Considering all the factors stymying hunters and fishers throughout the state, Yelverton had one heck of an eight-day, Monday-to-Monday run.

He started last week with a three-man trip with Lafourche Parish fishing guide Vernon Robichaux.

“We ran to a spot Vernon calls his ‘January hole,’ and we limited out on specks and reds, and I bet you we didn’t burn a gallon of gas,” Yelverton said.

It was the best fishing report of the week and predictably came from a deep — or just deeper — canal in the marsh west of Golden Meadow.

Sulphur Mine Lake was not the place for specks after Tom LeBlanc's weekend report cited sparse trout and redfish activity there, but after taking a couple of hours getting the bot off a shell-mud flat, they found a handful of trout, the longest a 21-incher, and a limit of redfish near Bason's Landing.

It’s much the same in other places, especially now with this week’s lows dipping into the 20s throughout the coastal parishes. With few exceptions, most of the best catches are for redfish from both sides of the Mississippi River and over into the Terrebonne Parish marshes.

Warmer weather and, more importantly, sunshine is predicted for later this week, but it will take several days of sun to get water temperatures to rise into the upper 40s.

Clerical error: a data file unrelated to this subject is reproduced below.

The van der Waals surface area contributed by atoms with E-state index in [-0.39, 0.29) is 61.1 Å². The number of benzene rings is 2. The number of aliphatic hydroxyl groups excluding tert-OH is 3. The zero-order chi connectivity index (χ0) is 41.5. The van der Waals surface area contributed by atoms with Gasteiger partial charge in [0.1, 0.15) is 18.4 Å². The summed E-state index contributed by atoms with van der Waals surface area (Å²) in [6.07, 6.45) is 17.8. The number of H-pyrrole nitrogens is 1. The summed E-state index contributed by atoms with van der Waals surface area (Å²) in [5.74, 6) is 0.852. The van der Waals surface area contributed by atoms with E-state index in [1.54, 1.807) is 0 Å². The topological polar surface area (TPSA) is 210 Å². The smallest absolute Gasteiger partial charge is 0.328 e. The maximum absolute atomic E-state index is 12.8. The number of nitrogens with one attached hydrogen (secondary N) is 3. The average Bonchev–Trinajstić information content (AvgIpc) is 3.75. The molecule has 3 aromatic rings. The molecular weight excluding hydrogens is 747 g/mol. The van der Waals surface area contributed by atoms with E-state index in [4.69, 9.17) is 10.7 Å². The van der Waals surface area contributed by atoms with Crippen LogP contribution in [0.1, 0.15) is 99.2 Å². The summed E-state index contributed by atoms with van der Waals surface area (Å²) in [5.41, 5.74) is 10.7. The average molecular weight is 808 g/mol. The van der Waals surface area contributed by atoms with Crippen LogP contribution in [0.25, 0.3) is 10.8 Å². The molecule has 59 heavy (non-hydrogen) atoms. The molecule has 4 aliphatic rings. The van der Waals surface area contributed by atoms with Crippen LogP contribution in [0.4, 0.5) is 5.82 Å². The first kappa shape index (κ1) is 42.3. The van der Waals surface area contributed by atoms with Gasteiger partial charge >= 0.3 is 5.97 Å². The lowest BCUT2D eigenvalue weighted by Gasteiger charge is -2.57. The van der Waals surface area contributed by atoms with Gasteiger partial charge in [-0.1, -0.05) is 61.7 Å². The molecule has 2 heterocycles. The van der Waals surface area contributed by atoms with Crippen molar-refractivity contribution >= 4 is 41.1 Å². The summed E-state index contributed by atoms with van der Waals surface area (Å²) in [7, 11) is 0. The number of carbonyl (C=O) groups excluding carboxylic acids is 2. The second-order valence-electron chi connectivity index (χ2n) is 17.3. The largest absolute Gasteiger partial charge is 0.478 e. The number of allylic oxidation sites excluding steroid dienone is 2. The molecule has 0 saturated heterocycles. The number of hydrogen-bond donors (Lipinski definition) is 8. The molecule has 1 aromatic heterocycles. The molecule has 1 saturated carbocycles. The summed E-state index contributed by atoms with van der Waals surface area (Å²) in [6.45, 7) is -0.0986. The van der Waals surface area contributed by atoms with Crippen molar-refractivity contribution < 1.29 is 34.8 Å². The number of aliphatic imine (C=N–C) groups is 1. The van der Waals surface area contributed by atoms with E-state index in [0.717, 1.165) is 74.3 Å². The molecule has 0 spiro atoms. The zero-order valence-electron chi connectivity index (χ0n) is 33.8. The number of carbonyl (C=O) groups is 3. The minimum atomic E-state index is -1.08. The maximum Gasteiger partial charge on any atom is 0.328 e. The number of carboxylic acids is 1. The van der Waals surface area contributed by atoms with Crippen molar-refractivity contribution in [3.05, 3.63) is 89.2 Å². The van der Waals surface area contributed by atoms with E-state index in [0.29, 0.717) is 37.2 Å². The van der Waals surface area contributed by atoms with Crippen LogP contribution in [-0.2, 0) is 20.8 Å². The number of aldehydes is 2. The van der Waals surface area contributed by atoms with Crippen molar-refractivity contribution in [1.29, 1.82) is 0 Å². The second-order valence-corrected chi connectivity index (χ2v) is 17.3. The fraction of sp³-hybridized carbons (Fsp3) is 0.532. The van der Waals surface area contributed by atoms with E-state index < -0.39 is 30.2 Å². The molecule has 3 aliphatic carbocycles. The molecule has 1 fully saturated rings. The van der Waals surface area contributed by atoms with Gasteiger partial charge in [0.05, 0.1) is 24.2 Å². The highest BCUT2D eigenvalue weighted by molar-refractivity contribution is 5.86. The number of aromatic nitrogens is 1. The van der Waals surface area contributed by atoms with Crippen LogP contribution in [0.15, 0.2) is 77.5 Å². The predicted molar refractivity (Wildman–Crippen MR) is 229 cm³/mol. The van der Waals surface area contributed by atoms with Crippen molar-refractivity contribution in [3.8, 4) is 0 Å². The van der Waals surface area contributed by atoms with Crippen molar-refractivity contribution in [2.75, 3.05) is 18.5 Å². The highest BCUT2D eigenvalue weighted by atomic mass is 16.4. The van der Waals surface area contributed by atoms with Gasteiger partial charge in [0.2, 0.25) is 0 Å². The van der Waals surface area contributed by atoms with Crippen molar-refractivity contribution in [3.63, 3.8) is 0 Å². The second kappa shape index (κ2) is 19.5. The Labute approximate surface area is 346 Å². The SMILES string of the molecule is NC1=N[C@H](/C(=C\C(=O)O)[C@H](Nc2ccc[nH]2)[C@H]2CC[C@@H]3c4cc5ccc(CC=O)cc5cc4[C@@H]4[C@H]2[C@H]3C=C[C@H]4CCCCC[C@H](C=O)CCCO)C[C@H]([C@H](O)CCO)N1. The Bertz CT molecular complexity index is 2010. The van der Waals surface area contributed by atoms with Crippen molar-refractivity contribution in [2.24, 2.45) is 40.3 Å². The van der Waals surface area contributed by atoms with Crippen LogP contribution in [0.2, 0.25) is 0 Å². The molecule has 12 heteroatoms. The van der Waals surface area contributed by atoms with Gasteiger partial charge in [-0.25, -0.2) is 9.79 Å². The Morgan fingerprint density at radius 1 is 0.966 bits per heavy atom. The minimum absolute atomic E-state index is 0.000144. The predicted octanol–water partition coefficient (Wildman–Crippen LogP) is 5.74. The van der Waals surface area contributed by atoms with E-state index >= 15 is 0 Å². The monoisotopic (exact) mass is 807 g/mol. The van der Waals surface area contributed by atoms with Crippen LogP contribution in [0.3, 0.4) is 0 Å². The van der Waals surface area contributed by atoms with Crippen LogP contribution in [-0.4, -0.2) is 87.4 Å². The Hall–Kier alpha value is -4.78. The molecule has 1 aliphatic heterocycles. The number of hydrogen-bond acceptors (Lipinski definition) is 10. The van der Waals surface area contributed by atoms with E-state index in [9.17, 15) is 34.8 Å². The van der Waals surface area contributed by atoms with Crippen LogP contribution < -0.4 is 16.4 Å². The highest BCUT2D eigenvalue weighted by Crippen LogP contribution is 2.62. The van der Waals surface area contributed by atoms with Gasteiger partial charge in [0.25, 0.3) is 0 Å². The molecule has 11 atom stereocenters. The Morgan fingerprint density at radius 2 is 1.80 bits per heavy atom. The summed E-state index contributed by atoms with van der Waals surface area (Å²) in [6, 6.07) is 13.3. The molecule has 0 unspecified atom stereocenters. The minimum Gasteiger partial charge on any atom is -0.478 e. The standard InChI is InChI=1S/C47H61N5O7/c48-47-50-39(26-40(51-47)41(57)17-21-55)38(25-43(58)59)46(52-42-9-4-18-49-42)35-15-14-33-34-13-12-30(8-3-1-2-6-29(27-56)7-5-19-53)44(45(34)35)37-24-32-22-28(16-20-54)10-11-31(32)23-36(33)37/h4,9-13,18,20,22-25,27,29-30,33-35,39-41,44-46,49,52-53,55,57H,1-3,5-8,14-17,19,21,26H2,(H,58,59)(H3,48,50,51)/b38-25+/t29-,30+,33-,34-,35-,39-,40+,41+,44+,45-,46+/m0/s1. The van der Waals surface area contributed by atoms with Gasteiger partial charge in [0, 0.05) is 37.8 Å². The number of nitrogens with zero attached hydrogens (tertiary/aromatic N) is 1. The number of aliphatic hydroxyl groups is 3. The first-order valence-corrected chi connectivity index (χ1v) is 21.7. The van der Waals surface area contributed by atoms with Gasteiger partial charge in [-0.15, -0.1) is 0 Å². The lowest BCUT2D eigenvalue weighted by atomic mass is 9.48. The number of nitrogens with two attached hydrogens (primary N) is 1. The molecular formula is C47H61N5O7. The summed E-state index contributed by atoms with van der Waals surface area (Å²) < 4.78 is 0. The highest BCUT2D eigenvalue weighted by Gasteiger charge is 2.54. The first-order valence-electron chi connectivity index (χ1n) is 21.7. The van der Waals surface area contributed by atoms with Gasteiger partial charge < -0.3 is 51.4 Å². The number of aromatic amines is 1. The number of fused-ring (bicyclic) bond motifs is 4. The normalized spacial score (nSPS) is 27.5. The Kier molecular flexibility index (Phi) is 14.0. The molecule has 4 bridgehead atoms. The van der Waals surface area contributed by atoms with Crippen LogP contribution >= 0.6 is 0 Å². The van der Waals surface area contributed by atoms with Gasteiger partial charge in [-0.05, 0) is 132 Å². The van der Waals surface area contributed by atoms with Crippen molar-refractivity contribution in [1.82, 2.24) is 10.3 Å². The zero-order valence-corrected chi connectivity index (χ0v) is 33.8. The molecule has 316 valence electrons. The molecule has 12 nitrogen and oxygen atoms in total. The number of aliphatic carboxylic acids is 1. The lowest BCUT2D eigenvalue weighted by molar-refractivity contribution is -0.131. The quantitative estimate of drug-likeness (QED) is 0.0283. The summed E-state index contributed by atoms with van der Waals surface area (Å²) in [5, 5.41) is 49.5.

And, like last week, you can expect the combination of hard north winds and below-freezing temperatures to result in fish kills in the marshes and shallow bays and lakes.

There were three freshwater reports: In last week’s warm-up, bass were taking slow-rolled spinnerbaits and slowly worked soft plastics in the marshes and runouts in the MRGO area, and sac-a-lait were holding on deep, off-the-bank cover in the Verret and Atchafalaya basins and were taken by tightlining blue/clear, blue/white and black/chartreuse tubes.

Weekend conditions

  • National Oceanographic and Atmospheric Administration’s Marine Forecasts: nws.noaa.gov. Find the “Coastal/Great Lakes Forecasts by Zones – Gulf – New Orleans, La.” and a map with 13 different nearshore, offshore and Lake Pontchartrain wind and waves predictions for the next five days.
  • Weather Underground: wunderground.com. Current conditions, a 10-day forecast, and hour-by-hour predicted temperatures, winds, precipitation and barometric pressure.
  • National Weather Service’s River Forecast Center: water.weather.gov for river stages.